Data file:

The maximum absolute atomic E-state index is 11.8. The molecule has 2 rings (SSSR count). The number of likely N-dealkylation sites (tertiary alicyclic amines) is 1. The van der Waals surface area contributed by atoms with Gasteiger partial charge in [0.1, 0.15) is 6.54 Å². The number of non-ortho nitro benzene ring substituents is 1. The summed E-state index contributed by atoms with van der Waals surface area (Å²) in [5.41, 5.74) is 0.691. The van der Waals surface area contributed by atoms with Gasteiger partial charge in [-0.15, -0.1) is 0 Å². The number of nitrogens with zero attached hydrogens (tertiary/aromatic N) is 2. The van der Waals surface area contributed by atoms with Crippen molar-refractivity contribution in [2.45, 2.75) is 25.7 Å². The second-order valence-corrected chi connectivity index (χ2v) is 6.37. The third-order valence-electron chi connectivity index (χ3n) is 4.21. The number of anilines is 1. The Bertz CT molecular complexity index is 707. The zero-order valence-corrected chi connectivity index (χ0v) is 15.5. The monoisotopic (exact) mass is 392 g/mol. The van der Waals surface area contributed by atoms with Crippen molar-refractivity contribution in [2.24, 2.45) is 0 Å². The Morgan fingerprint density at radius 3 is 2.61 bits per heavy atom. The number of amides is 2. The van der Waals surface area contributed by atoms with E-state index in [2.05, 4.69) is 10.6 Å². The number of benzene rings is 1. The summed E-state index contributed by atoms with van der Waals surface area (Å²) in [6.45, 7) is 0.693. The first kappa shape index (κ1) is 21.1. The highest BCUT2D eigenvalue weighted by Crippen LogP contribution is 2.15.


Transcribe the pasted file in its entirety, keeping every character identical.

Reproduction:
The maximum absolute atomic E-state index is 11.8. The molecule has 2 rings (SSSR count). The number of likely N-dealkylation sites (tertiary alicyclic amines) is 1. The van der Waals surface area contributed by atoms with Gasteiger partial charge in [0.1, 0.15) is 6.54 Å². The number of non-ortho nitro benzene ring substituents is 1. The summed E-state index contributed by atoms with van der Waals surface area (Å²) in [5.41, 5.74) is 0.691. The van der Waals surface area contributed by atoms with Gasteiger partial charge in [-0.15, -0.1) is 0 Å². The number of nitrogens with zero attached hydrogens (tertiary/aromatic N) is 2. The van der Waals surface area contributed by atoms with Crippen molar-refractivity contribution in [2.45, 2.75) is 25.7 Å². The second-order valence-corrected chi connectivity index (χ2v) is 6.37. The third-order valence-electron chi connectivity index (χ3n) is 4.21. The number of anilines is 1. The Bertz CT molecular complexity index is 707. The zero-order valence-corrected chi connectivity index (χ0v) is 15.5. The monoisotopic (exact) mass is 392 g/mol. The van der Waals surface area contributed by atoms with Crippen molar-refractivity contribution in [2.24, 2.45) is 0 Å². The Morgan fingerprint density at radius 3 is 2.61 bits per heavy atom. The number of amides is 2. The van der Waals surface area contributed by atoms with E-state index in [2.05, 4.69) is 10.6 Å². The number of benzene rings is 1. The summed E-state index contributed by atoms with van der Waals surface area (Å²) in [6.45, 7) is 0.693. The first kappa shape index (κ1) is 21.1. The highest BCUT2D eigenvalue weighted by Crippen LogP contribution is 2.15.